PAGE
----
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LIB

Lucien Lamoureux (Speaker of the House of Commons)

Liberal

Mr. Speaker:

Order. I have to interrupt the hon. member. I know that the matter on which he is now commenting is very important, but I have to remind him of a provision of standing orders to the effect that the remarks of a member of the opposition must be brief.

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PC

Georges-J. Valade

Progressive Conservative

Mr. Valade:

Thank you, Mr. Speaker. I just wanted to mention the case, and I had to take a little time before my remarks to emphasize the importance of the project and call the attention of parliament to this important event.

I should like to conclude my remarks by asking the minister whether he intends to request the Canadian World Exhibition Corporation to submit a report of its operations to the house, and then to refer it to a committee of the house for consideration of the operations of the world exhibition.

I say this, Mr. Speaker, with all due reservation and without alluding in any way to mismanagement or anything of the kind. I 27053-216

DEBATES 3417

Federal Approach to Winding up of Expo merely feel that parliament should be invited to examine the report on the operations and expenditures of this world exhibition.

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NDP

Thomas Clement (Tommy) Douglas

New Democratic Party

Mr. T. C. Douglas (Burnaby-Coquitlam):

Mr. Speaker, I am sure all Canadians are justifiably proud of the tremendous success which has attended Expo '67. If there are any Canadians who have an inferiority complex about living close to the most technologically advanced nation in the world I am sure such a feeling has been dissipated by the success of Expo '67 and the general success of our centennial celebrations in Canada this year.

One evening while flying from Montreal it was my privilege to sit beside an American who had spent most of his adult life in the entertainment field and who has visited every world fair in the past 30 years or more. He told me as his considered judgment that this was the finest world fair he has ever seen or ever expected to see. I think that is a very fine compliment to the people of Canada. I noticed that in the address which was given yesterday by Secretary of the Interior Stewart Udall, he pointed out that the Canadian fair with its very high quality compared favourably with his own country's world fair in New York, which he felt had been spoiled to a great extent by a high degree of commercialism.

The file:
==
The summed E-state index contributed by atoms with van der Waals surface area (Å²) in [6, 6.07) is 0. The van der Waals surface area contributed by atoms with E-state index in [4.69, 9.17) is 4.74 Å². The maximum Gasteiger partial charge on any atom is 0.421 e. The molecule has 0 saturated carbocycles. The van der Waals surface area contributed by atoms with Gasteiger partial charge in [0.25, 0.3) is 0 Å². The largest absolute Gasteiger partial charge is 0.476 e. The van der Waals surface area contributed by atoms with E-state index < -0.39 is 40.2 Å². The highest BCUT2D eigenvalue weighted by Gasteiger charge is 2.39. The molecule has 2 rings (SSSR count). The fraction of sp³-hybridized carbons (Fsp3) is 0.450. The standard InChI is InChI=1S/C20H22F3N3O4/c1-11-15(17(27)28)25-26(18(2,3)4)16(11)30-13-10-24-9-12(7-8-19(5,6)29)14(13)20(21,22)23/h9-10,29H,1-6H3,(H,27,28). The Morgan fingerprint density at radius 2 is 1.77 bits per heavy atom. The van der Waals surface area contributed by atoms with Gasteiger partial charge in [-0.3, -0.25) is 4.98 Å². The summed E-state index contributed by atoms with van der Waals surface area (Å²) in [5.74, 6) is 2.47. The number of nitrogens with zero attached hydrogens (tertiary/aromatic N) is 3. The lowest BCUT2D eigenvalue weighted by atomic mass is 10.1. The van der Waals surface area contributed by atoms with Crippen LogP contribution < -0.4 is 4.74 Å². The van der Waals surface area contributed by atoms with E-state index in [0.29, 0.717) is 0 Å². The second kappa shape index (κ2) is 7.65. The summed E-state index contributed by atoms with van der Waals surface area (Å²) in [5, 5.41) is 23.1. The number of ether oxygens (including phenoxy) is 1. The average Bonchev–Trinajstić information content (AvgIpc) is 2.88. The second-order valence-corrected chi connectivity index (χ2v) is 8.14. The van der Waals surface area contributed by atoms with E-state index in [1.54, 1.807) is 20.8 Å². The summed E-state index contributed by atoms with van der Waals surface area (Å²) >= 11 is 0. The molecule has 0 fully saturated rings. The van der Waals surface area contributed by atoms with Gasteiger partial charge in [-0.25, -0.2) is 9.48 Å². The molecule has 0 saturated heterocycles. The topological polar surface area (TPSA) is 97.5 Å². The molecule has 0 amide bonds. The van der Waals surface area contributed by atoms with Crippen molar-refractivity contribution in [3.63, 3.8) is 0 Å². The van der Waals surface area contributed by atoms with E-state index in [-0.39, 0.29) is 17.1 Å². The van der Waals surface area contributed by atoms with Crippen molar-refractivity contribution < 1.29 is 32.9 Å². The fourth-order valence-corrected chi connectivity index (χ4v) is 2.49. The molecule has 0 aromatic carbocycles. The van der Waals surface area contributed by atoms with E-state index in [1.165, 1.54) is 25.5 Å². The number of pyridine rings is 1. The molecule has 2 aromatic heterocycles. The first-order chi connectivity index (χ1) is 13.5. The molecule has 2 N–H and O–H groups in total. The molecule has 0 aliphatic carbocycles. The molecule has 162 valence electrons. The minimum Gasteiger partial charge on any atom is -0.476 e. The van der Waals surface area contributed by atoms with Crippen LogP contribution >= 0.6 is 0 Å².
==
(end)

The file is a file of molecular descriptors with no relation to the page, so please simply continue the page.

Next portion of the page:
I hope the Canadian people feel, as I am sure all members of this house feel, that we owe a great debt of gratitude to those who are responsible for the success of this project. I should like to extend on behalf of this party my congratulations to the minister, to those in the three levels of government who have devoted so much time and energy to this project, to the members of the board of the corporation and to all the staff and personnel who have made it possible for Canada to show the world what we can do when we set our minds to it as a united and determined people.

I do not intend to take any time now to make any suggestions with regard to the use which might be made of the various buildings. I hope the government is giving thought to this. Some suggestion has been made about making a part of the site a centre for international studies and a number of other worthwhile projects. I hope that at an early date the minister will tell us whether the government has any plans in this regard. I think it is sufficient at this time to say to the government, well done; the Canadian people are

October 24, 1967

3418 COMMONS

Federal Approach to Winding up of Expo proud of what you have been able to accomplish in this regard.

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?

Some hon. Members:

Hear, hear. [Translation]

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RA

Charles-Arthur Gauthier

Ralliement Créditiste

Mr. C. A. Gauthier (Roberval):

Mr. Speaker, first of all, I should like, if I may, to congratulate the hon. minister of commerce (Mr. Winters) on his speech. The members of the Ralliement Creditiste on this side of the house are very proud of the results of Expo '67, a Canadian achievement, held in Montreal.

First, we should like to congratulate the promoters of Expo. X am always sorry when someone tries to make a partisan issue out of this and I want to mention that these promoters are great men, and that they have received the support of all Canadians from coast to coast.

I think Expo owes its great success to the good work and co-operation of the three levels of government, federal, provincial and municipal. This success can be attributed to the co-operation of all Canadians from coast to coast. As far as the federal functions are concerned, I think that the minister made a very good point in saying that the government fulfilled its obligations to Expo.

Since the exhibition corporation will wind up its operations at the end of October, I am convinced that a report on the corporation will be presented to the house because it is always interesting for an associate, like the government, to have an idea of what took place during those six months, and I have no doubt that the minister will think it his duty to present the final report on Expo.